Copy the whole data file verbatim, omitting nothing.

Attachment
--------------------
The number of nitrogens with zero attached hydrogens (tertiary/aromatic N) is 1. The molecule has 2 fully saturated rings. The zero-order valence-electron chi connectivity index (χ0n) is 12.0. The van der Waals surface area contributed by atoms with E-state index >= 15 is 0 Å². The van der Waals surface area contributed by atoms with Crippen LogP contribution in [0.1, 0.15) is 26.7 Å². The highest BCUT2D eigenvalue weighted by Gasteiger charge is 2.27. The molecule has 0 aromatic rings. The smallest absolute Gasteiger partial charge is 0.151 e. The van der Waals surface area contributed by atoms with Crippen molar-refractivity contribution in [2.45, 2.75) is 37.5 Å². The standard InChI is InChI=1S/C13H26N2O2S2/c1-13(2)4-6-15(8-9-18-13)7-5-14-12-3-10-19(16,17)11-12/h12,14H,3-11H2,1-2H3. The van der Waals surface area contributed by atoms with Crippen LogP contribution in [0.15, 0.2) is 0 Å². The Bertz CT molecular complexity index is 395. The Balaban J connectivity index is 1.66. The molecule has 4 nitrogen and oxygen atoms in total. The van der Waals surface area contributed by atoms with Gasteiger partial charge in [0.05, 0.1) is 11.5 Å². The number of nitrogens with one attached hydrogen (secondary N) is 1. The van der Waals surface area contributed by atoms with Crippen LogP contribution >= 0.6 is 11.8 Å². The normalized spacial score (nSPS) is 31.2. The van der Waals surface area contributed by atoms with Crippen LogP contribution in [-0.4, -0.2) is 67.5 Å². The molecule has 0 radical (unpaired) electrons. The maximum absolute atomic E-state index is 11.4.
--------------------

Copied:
The number of nitrogens with zero attached hydrogens (tertiary/aromatic N) is 1. The molecule has 2 fully saturated rings. The zero-order valence-electron chi connectivity index (χ0n) is 12.0. The van der Waals surface area contributed by atoms with E-state index >= 15 is 0 Å². The van der Waals surface area contributed by atoms with Crippen LogP contribution in [0.1, 0.15) is 26.7 Å². The highest BCUT2D eigenvalue weighted by Gasteiger charge is 2.27. The molecule has 0 aromatic rings. The smallest absolute Gasteiger partial charge is 0.151 e. The van der Waals surface area contributed by atoms with Crippen molar-refractivity contribution in [2.45, 2.75) is 37.5 Å². The standard InChI is InChI=1S/C13H26N2O2S2/c1-13(2)4-6-15(8-9-18-13)7-5-14-12-3-10-19(16,17)11-12/h12,14H,3-11H2,1-2H3. The van der Waals surface area contributed by atoms with Crippen LogP contribution in [0.15, 0.2) is 0 Å². The Bertz CT molecular complexity index is 395. The Balaban J connectivity index is 1.66. The molecule has 4 nitrogen and oxygen atoms in total. The van der Waals surface area contributed by atoms with Gasteiger partial charge in [0.05, 0.1) is 11.5 Å². The number of nitrogens with one attached hydrogen (secondary N) is 1. The van der Waals surface area contributed by atoms with Crippen LogP contribution >= 0.6 is 11.8 Å². The normalized spacial score (nSPS) is 31.2. The van der Waals surface area contributed by atoms with Crippen LogP contribution in [-0.4, -0.2) is 67.5 Å². The molecule has 0 radical (unpaired) electrons. The maximum absolute atomic E-state index is 11.4.